What PayPal’s new stablecoin is and isn’t
Last week PayPal announced its new stablecoin PYUSD. Corporate crypto announcements raise eyebrows in 2023: regulators have come down hard, and 5% interest means that everyone is pinching pennies a bit more than in 2021. But it would be a comically late hour to climb on the crypto bandwagon, and PayPal must know this as well as anyone. Some have suggested that PayPal’s imprimatur suggests a path back to respectability for crypto. But it’s hard to imagine the company taking on crypto market-making as a core business.
A more plausible comparison connects the move to Meta’s Libra project, of which PayPal was a part. Libra styled itself as a disrupter of state-backed money, but that effort ultimately foundered. PayPal has been broadcasting much more modest ambitions.
I suggest a different interpretation. PayPal’s move probably shouldn’t be read as having much to do with crypto trading per se: transaction income is way down, and the enterprise remains legally uncertain. PayPal is an incumbent and profitable financial institution looking for improvements to its core business. The PYUSD token is a test case for the use of public blockchains as a payment infrastructure.
A stablecoin is a financial instrument, a moneylike crypto token (examples: Tether, Terra). Like all crypto tokens, they exist on blockchains or other private distributed ledgers, where they can be issued, destroyed, and transferred. Like paper money, money market shares or bank deposits, they are intended to trade at a fixed price of one against a specific currency unit, in this case the US dollar.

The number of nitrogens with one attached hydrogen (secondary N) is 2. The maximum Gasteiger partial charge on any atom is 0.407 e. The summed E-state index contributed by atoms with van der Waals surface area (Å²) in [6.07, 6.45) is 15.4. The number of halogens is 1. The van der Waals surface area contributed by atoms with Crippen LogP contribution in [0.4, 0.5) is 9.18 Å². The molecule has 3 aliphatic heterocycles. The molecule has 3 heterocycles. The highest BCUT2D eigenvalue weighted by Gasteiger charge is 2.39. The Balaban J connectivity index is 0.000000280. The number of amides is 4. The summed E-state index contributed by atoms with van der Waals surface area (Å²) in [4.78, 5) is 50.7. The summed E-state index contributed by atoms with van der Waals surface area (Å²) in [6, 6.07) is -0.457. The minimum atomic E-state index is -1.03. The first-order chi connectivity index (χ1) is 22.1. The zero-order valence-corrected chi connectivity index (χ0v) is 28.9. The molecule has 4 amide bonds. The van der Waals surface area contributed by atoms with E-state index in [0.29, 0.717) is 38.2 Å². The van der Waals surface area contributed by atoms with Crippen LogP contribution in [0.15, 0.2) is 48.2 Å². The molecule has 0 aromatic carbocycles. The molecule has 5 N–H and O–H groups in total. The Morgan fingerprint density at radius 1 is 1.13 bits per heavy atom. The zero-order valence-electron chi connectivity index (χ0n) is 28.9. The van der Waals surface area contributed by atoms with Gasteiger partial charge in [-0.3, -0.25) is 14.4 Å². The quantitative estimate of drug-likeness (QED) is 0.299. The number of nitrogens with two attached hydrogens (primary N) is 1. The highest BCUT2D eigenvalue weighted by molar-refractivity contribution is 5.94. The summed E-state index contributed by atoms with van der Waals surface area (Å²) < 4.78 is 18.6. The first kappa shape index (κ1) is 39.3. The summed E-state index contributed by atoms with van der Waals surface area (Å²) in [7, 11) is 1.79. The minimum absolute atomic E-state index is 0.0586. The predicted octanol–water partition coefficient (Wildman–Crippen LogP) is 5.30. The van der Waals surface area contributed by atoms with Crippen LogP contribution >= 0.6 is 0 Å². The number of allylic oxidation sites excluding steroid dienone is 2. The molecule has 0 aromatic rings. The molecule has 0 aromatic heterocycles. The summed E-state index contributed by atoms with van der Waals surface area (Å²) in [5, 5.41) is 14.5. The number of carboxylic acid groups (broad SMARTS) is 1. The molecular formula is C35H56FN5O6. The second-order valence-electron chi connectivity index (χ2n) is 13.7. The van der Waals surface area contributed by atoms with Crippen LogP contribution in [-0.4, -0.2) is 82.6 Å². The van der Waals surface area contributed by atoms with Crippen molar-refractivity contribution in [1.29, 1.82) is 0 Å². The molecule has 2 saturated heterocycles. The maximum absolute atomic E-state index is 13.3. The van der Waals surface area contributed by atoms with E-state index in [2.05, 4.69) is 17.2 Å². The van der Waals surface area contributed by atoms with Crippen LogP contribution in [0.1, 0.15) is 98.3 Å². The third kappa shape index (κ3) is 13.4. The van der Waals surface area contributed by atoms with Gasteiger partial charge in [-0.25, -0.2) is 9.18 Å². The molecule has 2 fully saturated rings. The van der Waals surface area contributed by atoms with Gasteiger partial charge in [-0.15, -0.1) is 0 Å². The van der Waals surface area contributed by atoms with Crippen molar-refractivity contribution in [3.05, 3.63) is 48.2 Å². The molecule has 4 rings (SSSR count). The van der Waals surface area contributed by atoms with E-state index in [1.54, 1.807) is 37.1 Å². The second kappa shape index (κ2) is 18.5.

PayPal’s offering, PYUSD, follows this design: it is intended to have stable value and to be easily used for transactions. This is easier said than done, as centuries of monetary history can attest. Financially, PayPal will create a fund, operated by Paxos Trust Company, with PYUSD tokens on the liability side, and deposits, Treasuries and other liquid securities on the asset side. These T accounts represent the financial relationships:
For PYUSD to work, PayPal has to solve two classic banking problems. The first is to ensure that PYUSD can be redeemed one-for-one against dollars. The company’s strategy for this is simple, and comparable to that of stablecoin issuer Tether: hold a portfolio of bank deposits and liquid securities whose value is at least equal to the amount of stablecoin tokens it has issued. When a holder of PYUSD wants their money back, they can be paid using bank deposits. When bank deposits run out, the fund’s securities can be sold to raise money.
Creating a fund like this already makes a business case for PayPal. The company is not offering to pay interest to holders of PYUSD tokens, while US Treasury paper pays over 5% these days. So PayPal can pick up some net interest income.
The second classic banking problem for PYUSD is to make the tokens useful, meaning usable to complete payments. PayPal’s approach to this is to issue the tokens on the Ethereum blockchain. Token issuance, and transfers from one user to another, will take place on the public, post-Merge Ethereum distributed ledger.
Here, I think, is the business case for PayPal’s entry into stablecoins. To process transfers for its users, the company constantly interacts with the various existing payment systems: credit cards, ACH and so on. These systems are, arguably, old, slow, and expensive. By issuing a crypto token, PayPal gains access to another set of payment “rails” by which it can execute transactions for its customers. This could allow PayPal to cut other payments providers out of the chain, saving on fees.
I was struck by this language on PayPal’s website, emphasis added: “Currently, PYUSD is built on the Ethereum (ETH) blockchain.” This suggests that the company is thinking of PYUSD as something independent from crypto. It is only opportunistically attached to the Ethereum payment rails on which it has been launched. The door is open to swap out Ethereum, and swap in the RLN or another distributed ledger.
PayPal’s intervention seems like a way for the company to position itself for a future of digital payments, possibly economizing on transaction costs, without strongly committing to a tech paradigm in particular.
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